The Federal Housing Administration's mortgage programs appeal to cash-strapped borrowers because of the minimal monetary contribution involved. The government-insured loans, which are funded by approved private lenders, usually require only a 3.5-percent down payment, or an equally low amount of equity if refinancing. In the event that the estimated closing costs on your FHA transaction don't pan out exactly as calculated, you may receive a limited amount of cash back at closing.
Cash Back Rules on Refinances
A cash-out refinance is intended to give the borrower more than $500 cash back at closing. You can cash out a portion of your home's equity and borrow up to 85 percent of your home's value with the FHA's cash-out program. You can receive less, up to $500 cash back, when closing a "rate and term" refinance -- also known as a "no cash out" refinance -- or when closing a streamline refinance. Both of those refinances change your monthly payment, although the streamline refinance must result in a lower monthly payment or better loan terms, and can be completed without an appraisal or credit and income reviews.
Cash Back Provisions on Purchases
The FHA lender and escrow holder require you to bring a certain amount of money to the closing table on a purchase. The lender reviews the final settlement costs escrow outlines on the Department of Housing and Urban Development's Settlement Statement, or "HUD-1," before releasing loan funds. To ensure that the account has enough money to settle all closing costs, the escrow holder usually asks for an amount in excess of what the lender requires. This is known as a "refundable pad" or "cushion," usually ranging between $100 and several hundred dollars, depending on the home price. Buyers typically receive close to this amount back after closing.
Variables That Affect Cash Back
Although the FHA doesn't name a maximum dollar amount you can receive back at closing, it doesn't allow you to receive more than you put into the transaction. In general, FHA buyers must contribute a down payment and cover closing costs, which, in total, equal about 6 percent of the sale price. At closing, you can receive the difference between the total amount you were required to contribute, and the actual charges paid out through settlement. The proximity between the estimated closing date and actual closing date affects the amount you receive back. If you close later than anticipated, you will owe more in prepaid mortgage interest and prepaid property taxes, which cuts into your refund.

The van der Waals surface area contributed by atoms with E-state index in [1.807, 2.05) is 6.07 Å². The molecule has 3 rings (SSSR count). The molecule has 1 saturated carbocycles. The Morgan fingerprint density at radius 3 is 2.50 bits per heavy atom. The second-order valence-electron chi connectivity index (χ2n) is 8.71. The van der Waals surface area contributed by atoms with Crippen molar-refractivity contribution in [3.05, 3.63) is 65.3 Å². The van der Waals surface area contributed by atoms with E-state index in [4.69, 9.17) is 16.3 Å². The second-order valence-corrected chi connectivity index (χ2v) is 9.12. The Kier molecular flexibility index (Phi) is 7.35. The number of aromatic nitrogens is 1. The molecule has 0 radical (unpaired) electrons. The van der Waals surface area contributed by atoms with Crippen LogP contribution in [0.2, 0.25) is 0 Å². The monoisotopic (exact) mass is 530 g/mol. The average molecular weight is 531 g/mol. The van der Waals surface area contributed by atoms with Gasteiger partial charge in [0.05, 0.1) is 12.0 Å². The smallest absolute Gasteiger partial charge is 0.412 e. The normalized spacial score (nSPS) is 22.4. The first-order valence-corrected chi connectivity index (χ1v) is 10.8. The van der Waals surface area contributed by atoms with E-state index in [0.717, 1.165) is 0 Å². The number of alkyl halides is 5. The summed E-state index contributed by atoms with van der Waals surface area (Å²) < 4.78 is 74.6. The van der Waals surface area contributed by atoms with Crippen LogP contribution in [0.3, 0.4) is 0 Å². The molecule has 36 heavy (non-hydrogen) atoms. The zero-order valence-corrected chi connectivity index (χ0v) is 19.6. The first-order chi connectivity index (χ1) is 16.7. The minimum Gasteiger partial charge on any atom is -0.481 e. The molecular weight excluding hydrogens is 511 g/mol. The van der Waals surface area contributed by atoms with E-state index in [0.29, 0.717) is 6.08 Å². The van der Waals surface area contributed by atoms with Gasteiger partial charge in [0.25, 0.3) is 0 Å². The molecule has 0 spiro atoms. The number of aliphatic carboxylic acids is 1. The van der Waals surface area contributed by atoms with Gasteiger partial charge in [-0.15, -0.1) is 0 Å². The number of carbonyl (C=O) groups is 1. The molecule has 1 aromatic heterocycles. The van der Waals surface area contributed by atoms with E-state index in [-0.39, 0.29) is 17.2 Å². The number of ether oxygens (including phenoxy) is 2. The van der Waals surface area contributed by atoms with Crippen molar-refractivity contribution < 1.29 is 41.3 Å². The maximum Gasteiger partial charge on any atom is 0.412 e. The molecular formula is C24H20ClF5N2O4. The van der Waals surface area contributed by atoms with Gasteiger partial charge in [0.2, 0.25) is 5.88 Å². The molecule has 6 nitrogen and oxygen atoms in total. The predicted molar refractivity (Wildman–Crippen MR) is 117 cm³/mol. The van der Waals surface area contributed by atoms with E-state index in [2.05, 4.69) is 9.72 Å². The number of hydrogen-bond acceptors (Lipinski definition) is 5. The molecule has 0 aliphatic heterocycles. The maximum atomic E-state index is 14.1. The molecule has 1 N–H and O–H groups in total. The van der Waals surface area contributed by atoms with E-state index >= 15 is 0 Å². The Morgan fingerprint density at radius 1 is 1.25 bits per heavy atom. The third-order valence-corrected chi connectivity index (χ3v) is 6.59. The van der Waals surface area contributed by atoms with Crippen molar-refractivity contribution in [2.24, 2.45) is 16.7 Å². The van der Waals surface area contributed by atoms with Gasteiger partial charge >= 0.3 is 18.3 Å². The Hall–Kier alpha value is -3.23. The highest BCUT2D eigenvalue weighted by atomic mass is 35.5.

RESPA Regulations And Cash Back
The Real Estate Settlement and Procedures Act prohibits FHA borrowers from receiving cash back at closing outside of escrow or on the side. This means that your lender, seller or an agent may not give you cash after closing. The RESPA rules also prohibit a lender from changing its fees, and require that the final HUD-1 fees match most of its initial estimated fees. In general, your lender's own fees can't change, and fees for service providers your lender chooses may change by no more than 10 percent. Other fees can change more dramatically if you choose the service providers.
- Department of Housing and Urban Development: Chapter 3. Maximum Mortgage Amounts on Refinance Transactions:
- Department of Housing and Urban Development: Good Faith Estimate: Instructions
- ClosingCorp. "ClosingCorp Reports Average Mortgage Closing Cost Data for 2019," Pages 1, 3, and 4. Accessed August 15, 2020.
- U.S. Congress. "12 USC Ch. 27: Real Estate Settlement Procedures." Accessed August 15, 2020.
- U.S. Department of Housing and Urban Development. "Mortgage Insurance Premiums," Page 1. Accessed August 15, 2020.
- Consumer Financial Protection Bureau. "What Is Private Mortgage Insurance?" Accessed August 15, 2020.
Karina C. Hernandez is a real estate agent in San Diego. She has covered housing and personal finance topics for multiple internet channels over the past 10 years. Karina has a B.A. in English from UCLA and has written for eHow, sfGate, the nest, Quicken, TurboTax, RE/Max, Zacks and Opposing Views.